The fact that I'm not getting better very quickly is not the fault of my physical therapist or my internist.

I'm might go ahead and sue them anyway.

Michael Kirsch, M.D. said...

@Elaine, I think the distinction between alternative medicine & 'wellness' is rather murky. @ litigious anonymous commenter, of course you should sue! As you suggest, your doctor's innocence is not relevant. Thanks for comments.

Roger Blazic said...

Excellent post Dr. Kirsch. I was just asked today to LIKE a Health and Wellness clinic on Facebook.

Interesting how the branding is so pervasive.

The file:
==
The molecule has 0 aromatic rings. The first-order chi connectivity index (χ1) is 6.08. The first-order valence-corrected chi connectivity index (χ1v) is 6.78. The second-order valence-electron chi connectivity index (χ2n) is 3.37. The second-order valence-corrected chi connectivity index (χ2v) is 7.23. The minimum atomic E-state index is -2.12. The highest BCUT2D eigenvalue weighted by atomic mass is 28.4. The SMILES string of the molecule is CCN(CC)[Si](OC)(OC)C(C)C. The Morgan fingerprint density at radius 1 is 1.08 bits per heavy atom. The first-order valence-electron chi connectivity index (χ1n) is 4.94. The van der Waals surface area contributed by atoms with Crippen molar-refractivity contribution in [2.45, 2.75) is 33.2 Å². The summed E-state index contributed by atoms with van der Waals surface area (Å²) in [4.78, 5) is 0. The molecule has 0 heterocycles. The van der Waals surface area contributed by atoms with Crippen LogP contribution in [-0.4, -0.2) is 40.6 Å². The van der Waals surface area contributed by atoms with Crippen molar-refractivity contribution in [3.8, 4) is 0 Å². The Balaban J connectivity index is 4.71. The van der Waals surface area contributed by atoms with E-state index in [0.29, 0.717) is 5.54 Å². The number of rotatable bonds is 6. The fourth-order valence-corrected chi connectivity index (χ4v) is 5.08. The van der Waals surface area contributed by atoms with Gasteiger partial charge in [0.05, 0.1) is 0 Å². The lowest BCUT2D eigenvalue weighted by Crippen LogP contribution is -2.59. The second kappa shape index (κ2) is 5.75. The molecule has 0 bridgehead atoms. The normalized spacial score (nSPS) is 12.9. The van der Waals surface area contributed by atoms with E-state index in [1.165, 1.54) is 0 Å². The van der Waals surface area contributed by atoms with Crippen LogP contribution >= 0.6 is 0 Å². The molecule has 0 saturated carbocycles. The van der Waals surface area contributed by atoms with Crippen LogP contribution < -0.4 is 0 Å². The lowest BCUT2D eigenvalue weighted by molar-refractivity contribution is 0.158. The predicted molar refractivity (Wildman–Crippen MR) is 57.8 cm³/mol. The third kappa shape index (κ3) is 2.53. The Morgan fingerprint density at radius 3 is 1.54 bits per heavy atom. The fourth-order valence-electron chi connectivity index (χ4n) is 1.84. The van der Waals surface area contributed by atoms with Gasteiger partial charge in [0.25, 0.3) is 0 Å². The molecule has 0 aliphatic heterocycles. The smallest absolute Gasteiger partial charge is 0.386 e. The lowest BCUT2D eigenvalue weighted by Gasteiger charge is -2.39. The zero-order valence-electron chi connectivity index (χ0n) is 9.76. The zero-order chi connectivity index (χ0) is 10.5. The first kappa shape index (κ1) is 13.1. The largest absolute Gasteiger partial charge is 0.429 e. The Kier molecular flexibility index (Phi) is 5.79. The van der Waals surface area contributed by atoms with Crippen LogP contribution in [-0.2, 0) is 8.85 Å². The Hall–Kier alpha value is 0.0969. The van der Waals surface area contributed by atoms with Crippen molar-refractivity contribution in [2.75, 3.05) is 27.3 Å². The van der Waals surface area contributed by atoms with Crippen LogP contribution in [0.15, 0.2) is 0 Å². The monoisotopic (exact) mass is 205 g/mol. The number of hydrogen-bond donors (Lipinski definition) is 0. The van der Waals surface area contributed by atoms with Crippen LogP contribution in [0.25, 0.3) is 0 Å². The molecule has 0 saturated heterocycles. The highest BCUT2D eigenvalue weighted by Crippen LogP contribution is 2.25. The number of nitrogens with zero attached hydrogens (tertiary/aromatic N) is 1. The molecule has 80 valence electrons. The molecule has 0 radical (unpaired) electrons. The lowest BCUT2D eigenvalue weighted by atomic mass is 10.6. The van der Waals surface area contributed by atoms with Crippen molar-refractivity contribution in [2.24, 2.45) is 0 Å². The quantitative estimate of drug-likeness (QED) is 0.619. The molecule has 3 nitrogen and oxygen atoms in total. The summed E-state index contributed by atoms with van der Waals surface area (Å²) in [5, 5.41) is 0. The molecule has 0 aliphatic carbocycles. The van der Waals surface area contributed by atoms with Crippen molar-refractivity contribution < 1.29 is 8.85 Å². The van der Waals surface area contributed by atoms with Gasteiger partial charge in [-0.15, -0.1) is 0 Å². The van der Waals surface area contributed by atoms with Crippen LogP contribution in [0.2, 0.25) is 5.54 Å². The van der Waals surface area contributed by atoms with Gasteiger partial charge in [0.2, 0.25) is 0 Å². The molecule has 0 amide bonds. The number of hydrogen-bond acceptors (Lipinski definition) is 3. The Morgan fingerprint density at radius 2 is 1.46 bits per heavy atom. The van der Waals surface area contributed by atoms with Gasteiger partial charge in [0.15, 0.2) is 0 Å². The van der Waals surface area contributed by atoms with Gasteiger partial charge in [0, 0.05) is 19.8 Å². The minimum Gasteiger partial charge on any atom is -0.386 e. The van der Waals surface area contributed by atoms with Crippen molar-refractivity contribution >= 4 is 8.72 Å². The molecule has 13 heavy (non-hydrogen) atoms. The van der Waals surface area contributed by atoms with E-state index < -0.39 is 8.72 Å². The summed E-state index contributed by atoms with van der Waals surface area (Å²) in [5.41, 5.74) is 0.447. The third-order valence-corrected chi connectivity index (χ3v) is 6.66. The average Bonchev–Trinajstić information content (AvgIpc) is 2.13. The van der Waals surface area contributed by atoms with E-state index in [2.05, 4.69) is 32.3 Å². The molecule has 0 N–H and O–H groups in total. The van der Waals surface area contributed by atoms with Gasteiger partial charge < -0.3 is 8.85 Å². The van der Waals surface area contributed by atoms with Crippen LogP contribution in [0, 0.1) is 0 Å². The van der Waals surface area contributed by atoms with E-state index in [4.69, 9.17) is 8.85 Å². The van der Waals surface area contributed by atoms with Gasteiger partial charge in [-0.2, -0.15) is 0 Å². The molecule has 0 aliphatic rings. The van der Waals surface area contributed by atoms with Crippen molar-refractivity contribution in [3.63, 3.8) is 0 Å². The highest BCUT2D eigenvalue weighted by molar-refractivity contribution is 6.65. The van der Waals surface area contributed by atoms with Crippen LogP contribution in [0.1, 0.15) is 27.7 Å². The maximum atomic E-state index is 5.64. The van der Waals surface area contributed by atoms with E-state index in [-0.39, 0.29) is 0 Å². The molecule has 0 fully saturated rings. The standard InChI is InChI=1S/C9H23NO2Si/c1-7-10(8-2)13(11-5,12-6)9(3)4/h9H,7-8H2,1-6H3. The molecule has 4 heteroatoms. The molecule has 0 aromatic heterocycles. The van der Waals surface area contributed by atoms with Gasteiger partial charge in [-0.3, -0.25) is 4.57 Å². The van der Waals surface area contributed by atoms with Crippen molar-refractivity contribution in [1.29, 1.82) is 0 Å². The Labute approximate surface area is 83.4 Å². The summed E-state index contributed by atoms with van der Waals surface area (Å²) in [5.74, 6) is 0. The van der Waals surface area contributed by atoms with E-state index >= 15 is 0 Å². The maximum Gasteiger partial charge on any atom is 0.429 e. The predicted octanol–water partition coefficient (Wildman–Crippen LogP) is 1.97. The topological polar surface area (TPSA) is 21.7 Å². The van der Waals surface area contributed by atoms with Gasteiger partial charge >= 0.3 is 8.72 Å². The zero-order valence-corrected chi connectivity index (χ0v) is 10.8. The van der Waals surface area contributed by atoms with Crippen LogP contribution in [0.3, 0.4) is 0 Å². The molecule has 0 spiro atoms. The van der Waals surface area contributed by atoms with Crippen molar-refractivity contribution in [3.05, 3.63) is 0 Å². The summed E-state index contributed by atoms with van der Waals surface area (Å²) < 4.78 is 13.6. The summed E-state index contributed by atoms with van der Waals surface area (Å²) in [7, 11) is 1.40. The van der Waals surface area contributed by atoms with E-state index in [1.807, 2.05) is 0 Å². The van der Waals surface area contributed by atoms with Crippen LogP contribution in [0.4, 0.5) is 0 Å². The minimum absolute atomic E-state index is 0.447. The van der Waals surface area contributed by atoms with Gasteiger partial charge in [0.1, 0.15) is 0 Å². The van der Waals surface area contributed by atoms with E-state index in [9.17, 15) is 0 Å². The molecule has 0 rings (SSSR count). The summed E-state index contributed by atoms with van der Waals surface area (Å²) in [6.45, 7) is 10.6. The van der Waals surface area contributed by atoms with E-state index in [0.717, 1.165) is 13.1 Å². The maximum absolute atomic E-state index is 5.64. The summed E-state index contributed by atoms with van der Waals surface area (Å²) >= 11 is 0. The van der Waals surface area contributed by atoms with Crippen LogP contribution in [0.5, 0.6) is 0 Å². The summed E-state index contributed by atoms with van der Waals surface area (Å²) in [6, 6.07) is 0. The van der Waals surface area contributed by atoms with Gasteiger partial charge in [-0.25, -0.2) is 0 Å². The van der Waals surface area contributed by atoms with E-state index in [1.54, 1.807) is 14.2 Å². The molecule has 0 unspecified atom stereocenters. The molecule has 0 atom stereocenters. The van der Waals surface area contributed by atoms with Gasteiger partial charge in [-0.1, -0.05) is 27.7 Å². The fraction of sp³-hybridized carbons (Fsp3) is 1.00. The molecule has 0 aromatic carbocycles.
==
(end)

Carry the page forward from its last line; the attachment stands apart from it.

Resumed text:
I railed about psychiatry on my blog with, "Is Psychiatry Just Amway For Pharmaceutical Companies?" - Metro Hospital is replacing retiring psychiatrists with nurses to keep pumping out the prescriptions. Crazy.

Love your blog. This will go out on Facebook, Twitter and Google+ ...

See you at the Double-D

Michael Kirsch, M.D. said...

Thanks, Roger. Hope you are wallowing in wellness!

Anonymous said...

Good article. I will note the absence, however, of the fact that many of the studies for traditional meds are NOT done by disinterested 3rd parties. Pharmaceuticals can choose only the 'good' studies to submit to FDA, and if 80% of the studies show only placebo effect, so what?

Angelo said...

I love your blog.